Thursday, July 05, 2007

DOS 'grep' equivalent - the find command

The previous post talked about finding which ports were open using the netstat command.

But you still have to scan the output manually to find the port you are looking for.

In the Unix world you could simply use grep and pipe the output to it.

In the DOS world, you can use find.


help find

Searches for a text string in a file or files.

FIND [/V] [/C] [/N] [/I] [/OFF[LINE]] "string" [[drive:][path]filename[ ...]]

/V Displays all lines NOT containing the specified string.
/C Displays only the count of lines containing the string.
/N Displays line numbers with the displayed lines.
/I Ignores the case of characters when searching for the string.
/OFF[LINE] Do not skip files with offline attribute set.
"string" Specifies the text string to find.
[drive:][path]filename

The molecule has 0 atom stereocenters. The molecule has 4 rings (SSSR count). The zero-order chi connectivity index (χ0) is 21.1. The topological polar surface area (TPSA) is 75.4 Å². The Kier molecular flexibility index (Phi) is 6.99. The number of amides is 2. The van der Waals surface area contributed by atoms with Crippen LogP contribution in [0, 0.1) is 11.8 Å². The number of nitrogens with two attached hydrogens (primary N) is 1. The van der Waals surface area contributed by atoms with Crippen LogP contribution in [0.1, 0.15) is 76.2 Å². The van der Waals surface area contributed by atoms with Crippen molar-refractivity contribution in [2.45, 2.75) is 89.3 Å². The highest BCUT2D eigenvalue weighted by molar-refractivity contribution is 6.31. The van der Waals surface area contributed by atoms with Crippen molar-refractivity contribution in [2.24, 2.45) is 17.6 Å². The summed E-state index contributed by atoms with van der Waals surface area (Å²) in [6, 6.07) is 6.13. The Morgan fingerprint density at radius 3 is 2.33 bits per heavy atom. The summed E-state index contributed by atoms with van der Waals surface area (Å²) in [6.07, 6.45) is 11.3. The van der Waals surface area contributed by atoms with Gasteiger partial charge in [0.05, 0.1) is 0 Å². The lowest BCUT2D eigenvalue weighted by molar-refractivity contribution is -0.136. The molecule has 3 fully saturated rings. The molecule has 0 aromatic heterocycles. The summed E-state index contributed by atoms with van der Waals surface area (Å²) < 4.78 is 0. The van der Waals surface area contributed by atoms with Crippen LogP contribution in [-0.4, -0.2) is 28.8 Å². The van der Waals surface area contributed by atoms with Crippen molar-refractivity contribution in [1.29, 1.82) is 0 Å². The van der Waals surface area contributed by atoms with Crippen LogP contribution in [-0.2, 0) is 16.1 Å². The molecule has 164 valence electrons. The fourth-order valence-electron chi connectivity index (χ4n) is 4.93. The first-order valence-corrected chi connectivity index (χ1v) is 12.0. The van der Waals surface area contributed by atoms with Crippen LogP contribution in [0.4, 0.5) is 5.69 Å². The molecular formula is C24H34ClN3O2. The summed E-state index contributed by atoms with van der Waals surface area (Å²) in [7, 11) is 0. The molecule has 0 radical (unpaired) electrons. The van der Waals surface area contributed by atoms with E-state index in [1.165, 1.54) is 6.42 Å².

Specifies a file or files to search.

If a path is not specified, FIND searches the text typed at the prompt
or piped from another command.



So to find if port 86 was open, use:

netstat -ano | find /i "86"

and the filtered output would something like:



TCP 0.0.0.0:86 0.0.0.0:0 LISTENING 728
UDP 0.0.0.0:86 *:* 728



Enjoy!

4 comments:

Anonymous said...

Thank you, this works great for finding strings in command output like net statistics.

grt Berto

ambar said...

Yeah, this was an awesome post. Really really useful for all command line users. Kudos!

Anonymous said...

Thanks! FIND command was just what I needed.

SMK said...

curious - why ignore the case of numbers?

but thanks for the find!